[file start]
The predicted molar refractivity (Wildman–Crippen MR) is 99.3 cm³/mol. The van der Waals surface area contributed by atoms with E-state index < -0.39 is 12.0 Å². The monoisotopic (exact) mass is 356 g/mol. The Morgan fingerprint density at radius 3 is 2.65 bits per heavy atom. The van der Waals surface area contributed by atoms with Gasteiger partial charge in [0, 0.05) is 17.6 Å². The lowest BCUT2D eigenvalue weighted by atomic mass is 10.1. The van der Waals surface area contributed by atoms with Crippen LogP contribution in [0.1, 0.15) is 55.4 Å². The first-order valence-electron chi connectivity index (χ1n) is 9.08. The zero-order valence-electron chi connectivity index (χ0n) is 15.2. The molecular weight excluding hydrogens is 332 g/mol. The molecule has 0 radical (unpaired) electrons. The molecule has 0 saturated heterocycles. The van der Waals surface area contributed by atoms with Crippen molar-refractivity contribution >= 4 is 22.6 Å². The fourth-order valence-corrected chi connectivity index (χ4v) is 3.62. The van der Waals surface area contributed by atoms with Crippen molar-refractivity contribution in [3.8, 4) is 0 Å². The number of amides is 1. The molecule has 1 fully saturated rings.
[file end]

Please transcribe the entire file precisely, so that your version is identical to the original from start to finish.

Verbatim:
The predicted molar refractivity (Wildman–Crippen MR) is 99.3 cm³/mol. The van der Waals surface area contributed by atoms with E-state index < -0.39 is 12.0 Å². The monoisotopic (exact) mass is 356 g/mol. The Morgan fingerprint density at radius 3 is 2.65 bits per heavy atom. The van der Waals surface area contributed by atoms with Gasteiger partial charge in [0, 0.05) is 17.6 Å². The lowest BCUT2D eigenvalue weighted by atomic mass is 10.1. The van der Waals surface area contributed by atoms with Crippen LogP contribution in [0.1, 0.15) is 55.4 Å². The first-order valence-electron chi connectivity index (χ1n) is 9.08. The zero-order valence-electron chi connectivity index (χ0n) is 15.2. The molecular weight excluding hydrogens is 332 g/mol. The molecule has 0 radical (unpaired) electrons. The molecule has 0 saturated heterocycles. The van der Waals surface area contributed by atoms with Crippen molar-refractivity contribution >= 4 is 22.6 Å². The fourth-order valence-corrected chi connectivity index (χ4v) is 3.62. The van der Waals surface area contributed by atoms with Crippen molar-refractivity contribution in [3.8, 4) is 0 Å². The number of amides is 1. The molecule has 1 fully saturated rings.